Mr. Cruce is a native of Jacksonville, Florida. He received his Bachelors degree in business from the University of Florida in 1972. Following three years with a national underwriter he opened a title business in Clay County in 1976, focusing on residential and commercial properties.
In 1996, he elected to pursue a long-time desire to continue his education and began taking required courses to enter graduate school which he entered in 1998 at the University of North Florida. This experience encouraged him to pursue a second goal – to obtain a law degree. Entering Florida Coastal School of Law in Fall 2000, he was named to Dean’s List and received an Award of Excellence from the American Bankruptcy Institute. Following admission to the Florida Bar, he served as in-house counsel to a national settlement services company which he left to enter private practice serving residents of Duval and Clay Counties in the areas of bankruptcy, probate, and clearing title to real property.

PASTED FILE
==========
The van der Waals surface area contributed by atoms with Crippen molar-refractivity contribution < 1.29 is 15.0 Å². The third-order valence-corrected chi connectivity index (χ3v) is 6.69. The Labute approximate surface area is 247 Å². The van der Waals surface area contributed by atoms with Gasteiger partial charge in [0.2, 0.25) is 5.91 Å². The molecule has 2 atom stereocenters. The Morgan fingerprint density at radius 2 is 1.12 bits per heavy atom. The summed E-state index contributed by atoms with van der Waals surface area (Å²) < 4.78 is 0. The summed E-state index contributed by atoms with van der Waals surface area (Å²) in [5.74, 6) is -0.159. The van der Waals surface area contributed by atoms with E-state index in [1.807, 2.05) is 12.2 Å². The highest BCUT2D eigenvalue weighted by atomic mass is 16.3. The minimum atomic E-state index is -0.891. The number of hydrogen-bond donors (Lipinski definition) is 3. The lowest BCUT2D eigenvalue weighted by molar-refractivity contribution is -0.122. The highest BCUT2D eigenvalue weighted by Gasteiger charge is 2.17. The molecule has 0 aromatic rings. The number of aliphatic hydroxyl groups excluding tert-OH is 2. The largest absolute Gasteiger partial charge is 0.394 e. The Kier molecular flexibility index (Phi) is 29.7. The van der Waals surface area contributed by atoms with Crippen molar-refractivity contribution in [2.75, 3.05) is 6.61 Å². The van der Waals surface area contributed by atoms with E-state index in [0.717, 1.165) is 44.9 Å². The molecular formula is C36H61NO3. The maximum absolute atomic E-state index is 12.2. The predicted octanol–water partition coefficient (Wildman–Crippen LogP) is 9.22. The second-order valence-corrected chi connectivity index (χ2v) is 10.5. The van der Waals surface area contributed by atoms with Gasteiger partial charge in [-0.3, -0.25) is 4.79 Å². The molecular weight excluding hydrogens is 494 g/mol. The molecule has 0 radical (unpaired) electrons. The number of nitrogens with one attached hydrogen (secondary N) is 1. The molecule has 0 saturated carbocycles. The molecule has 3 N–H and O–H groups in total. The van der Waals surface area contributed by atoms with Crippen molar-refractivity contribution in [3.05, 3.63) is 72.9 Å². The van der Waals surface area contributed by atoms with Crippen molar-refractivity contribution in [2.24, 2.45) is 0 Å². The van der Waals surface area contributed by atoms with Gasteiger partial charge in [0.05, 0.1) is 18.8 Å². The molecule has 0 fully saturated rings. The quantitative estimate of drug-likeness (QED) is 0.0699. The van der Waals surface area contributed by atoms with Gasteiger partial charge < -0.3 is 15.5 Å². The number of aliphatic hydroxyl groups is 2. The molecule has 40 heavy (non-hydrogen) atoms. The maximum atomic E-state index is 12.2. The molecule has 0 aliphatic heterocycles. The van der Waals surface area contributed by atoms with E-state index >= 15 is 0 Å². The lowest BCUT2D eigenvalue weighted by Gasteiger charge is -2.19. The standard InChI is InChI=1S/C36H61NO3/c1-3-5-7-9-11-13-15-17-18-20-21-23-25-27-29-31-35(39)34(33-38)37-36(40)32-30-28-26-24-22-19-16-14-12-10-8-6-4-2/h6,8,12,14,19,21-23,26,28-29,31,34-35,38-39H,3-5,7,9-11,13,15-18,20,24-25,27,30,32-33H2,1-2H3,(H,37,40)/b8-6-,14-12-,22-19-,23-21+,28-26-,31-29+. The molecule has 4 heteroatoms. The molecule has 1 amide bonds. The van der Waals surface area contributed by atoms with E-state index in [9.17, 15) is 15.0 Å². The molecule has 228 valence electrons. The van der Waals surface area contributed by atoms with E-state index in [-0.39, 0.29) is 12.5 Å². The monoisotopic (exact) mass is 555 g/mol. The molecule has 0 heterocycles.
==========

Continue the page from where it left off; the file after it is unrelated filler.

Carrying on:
Mr. Cruce is authorized to practice in Florida State Courts, United States Court, Middle District of Florida, and United States Bankruptcy Court, Middle District of Florida.
The Florida Department of Law Enforcement’s troubled 5-year-old automatic fingerprint identification system (AFIS) is experiencing technical problems that are causing delays in investigations and arrests across the state. It has also cost far more to maintain than it did to design and build. A former engineer for Motorola, the company that built the system, has come forward and claimed the company delivered a product riddled with problems. His claims are documented in internal Motorola reports that he said were never shared with the FDLE. Documents reviewed by the Florida Center for Investigative Reporting detail a series of costly maintenance requests and upgrades needed to keep the fingerprint system functioning properly. The documents also include internal Motorola reports recording accuracy issues with the fingerprint system. If true, in addition to delaying